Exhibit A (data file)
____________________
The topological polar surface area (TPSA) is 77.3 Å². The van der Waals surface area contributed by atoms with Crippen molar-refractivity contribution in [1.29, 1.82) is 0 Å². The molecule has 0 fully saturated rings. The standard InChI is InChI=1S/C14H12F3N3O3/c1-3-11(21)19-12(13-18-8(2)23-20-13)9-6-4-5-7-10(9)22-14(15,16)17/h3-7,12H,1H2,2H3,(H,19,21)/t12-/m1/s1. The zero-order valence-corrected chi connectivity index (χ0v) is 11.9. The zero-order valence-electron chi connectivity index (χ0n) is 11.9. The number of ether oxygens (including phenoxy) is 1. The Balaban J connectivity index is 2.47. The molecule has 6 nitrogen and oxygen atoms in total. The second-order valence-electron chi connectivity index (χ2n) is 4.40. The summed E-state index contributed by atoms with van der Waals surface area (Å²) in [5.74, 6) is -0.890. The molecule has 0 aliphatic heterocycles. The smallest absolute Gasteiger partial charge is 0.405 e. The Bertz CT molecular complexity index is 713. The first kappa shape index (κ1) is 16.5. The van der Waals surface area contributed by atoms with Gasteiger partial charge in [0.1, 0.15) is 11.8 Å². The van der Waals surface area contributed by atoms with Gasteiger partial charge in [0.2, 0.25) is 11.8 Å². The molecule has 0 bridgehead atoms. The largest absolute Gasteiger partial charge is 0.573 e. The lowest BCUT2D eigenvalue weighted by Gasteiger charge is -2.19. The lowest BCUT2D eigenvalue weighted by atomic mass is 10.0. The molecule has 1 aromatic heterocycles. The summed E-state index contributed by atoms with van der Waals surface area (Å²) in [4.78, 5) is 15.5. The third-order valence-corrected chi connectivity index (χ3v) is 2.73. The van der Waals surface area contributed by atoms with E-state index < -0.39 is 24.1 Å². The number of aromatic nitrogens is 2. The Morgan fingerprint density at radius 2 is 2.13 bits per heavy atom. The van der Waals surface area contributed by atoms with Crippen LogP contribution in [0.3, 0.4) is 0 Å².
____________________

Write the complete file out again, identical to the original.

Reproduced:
The topological polar surface area (TPSA) is 77.3 Å². The van der Waals surface area contributed by atoms with Crippen molar-refractivity contribution in [1.29, 1.82) is 0 Å². The molecule has 0 fully saturated rings. The standard InChI is InChI=1S/C14H12F3N3O3/c1-3-11(21)19-12(13-18-8(2)23-20-13)9-6-4-5-7-10(9)22-14(15,16)17/h3-7,12H,1H2,2H3,(H,19,21)/t12-/m1/s1. The zero-order valence-corrected chi connectivity index (χ0v) is 11.9. The zero-order valence-electron chi connectivity index (χ0n) is 11.9. The number of ether oxygens (including phenoxy) is 1. The Balaban J connectivity index is 2.47. The molecule has 6 nitrogen and oxygen atoms in total. The second-order valence-electron chi connectivity index (χ2n) is 4.40. The summed E-state index contributed by atoms with van der Waals surface area (Å²) in [5.74, 6) is -0.890. The molecule has 0 aliphatic heterocycles. The smallest absolute Gasteiger partial charge is 0.405 e. The Bertz CT molecular complexity index is 713. The first kappa shape index (κ1) is 16.5. The van der Waals surface area contributed by atoms with Gasteiger partial charge in [0.1, 0.15) is 11.8 Å². The van der Waals surface area contributed by atoms with Gasteiger partial charge in [0.2, 0.25) is 11.8 Å². The molecule has 0 bridgehead atoms. The largest absolute Gasteiger partial charge is 0.573 e. The lowest BCUT2D eigenvalue weighted by Gasteiger charge is -2.19. The lowest BCUT2D eigenvalue weighted by atomic mass is 10.0. The molecule has 1 aromatic heterocycles. The summed E-state index contributed by atoms with van der Waals surface area (Å²) in [4.78, 5) is 15.5. The third-order valence-corrected chi connectivity index (χ3v) is 2.73. The van der Waals surface area contributed by atoms with E-state index < -0.39 is 24.1 Å². The number of aromatic nitrogens is 2. The Morgan fingerprint density at radius 2 is 2.13 bits per heavy atom. The van der Waals surface area contributed by atoms with Crippen LogP contribution in [0.3, 0.4) is 0 Å².